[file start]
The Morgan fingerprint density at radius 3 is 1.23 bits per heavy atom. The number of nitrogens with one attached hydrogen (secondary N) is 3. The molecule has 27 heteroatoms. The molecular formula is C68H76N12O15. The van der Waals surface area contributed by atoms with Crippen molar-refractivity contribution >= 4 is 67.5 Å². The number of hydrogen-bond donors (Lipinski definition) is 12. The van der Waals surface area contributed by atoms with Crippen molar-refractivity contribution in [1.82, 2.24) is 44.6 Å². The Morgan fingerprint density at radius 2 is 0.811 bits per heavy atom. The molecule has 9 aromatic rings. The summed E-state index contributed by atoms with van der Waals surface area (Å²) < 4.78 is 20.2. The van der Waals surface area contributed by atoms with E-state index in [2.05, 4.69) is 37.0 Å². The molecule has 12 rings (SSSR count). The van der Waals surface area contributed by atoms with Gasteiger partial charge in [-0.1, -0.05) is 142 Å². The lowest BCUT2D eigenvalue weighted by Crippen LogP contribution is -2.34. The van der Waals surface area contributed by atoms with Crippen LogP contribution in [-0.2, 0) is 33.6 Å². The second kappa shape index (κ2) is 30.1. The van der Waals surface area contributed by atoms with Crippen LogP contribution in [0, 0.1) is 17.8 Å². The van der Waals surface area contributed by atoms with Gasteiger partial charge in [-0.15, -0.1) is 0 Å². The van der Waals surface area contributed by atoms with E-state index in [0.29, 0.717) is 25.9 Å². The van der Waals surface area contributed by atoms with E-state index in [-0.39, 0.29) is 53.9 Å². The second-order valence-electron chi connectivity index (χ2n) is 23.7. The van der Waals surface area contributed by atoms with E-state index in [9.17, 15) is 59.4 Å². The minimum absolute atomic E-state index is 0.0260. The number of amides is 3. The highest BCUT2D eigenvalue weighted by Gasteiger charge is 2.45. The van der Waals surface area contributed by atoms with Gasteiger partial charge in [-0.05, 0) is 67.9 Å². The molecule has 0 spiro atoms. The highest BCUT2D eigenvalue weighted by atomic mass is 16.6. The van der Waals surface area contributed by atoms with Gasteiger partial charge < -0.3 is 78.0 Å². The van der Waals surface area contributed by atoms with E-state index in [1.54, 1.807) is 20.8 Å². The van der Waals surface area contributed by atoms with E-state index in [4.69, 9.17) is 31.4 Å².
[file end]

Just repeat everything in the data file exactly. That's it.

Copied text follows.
The Morgan fingerprint density at radius 3 is 1.23 bits per heavy atom. The number of nitrogens with one attached hydrogen (secondary N) is 3. The molecule has 27 heteroatoms. The molecular formula is C68H76N12O15. The van der Waals surface area contributed by atoms with Crippen molar-refractivity contribution >= 4 is 67.5 Å². The number of hydrogen-bond donors (Lipinski definition) is 12. The van der Waals surface area contributed by atoms with Crippen molar-refractivity contribution in [1.82, 2.24) is 44.6 Å². The Morgan fingerprint density at radius 2 is 0.811 bits per heavy atom. The molecule has 9 aromatic rings. The summed E-state index contributed by atoms with van der Waals surface area (Å²) < 4.78 is 20.2. The van der Waals surface area contributed by atoms with E-state index in [2.05, 4.69) is 37.0 Å². The molecule has 12 rings (SSSR count). The van der Waals surface area contributed by atoms with Gasteiger partial charge in [-0.1, -0.05) is 142 Å². The lowest BCUT2D eigenvalue weighted by Crippen LogP contribution is -2.34. The van der Waals surface area contributed by atoms with Crippen LogP contribution in [-0.2, 0) is 33.6 Å². The second kappa shape index (κ2) is 30.1. The van der Waals surface area contributed by atoms with Crippen LogP contribution in [0, 0.1) is 17.8 Å². The van der Waals surface area contributed by atoms with Gasteiger partial charge in [-0.15, -0.1) is 0 Å². The van der Waals surface area contributed by atoms with E-state index in [0.29, 0.717) is 25.9 Å². The van der Waals surface area contributed by atoms with E-state index in [-0.39, 0.29) is 53.9 Å². The second-order valence-electron chi connectivity index (χ2n) is 23.7. The van der Waals surface area contributed by atoms with E-state index in [9.17, 15) is 59.4 Å². The minimum absolute atomic E-state index is 0.0260. The number of amides is 3. The highest BCUT2D eigenvalue weighted by Gasteiger charge is 2.45. The van der Waals surface area contributed by atoms with Gasteiger partial charge in [-0.05, 0) is 67.9 Å². The molecule has 0 spiro atoms. The highest BCUT2D eigenvalue weighted by atomic mass is 16.6. The van der Waals surface area contributed by atoms with Gasteiger partial charge < -0.3 is 78.0 Å². The van der Waals surface area contributed by atoms with E-state index in [1.54, 1.807) is 20.8 Å². The van der Waals surface area contributed by atoms with E-state index in [4.69, 9.17) is 31.4 Å².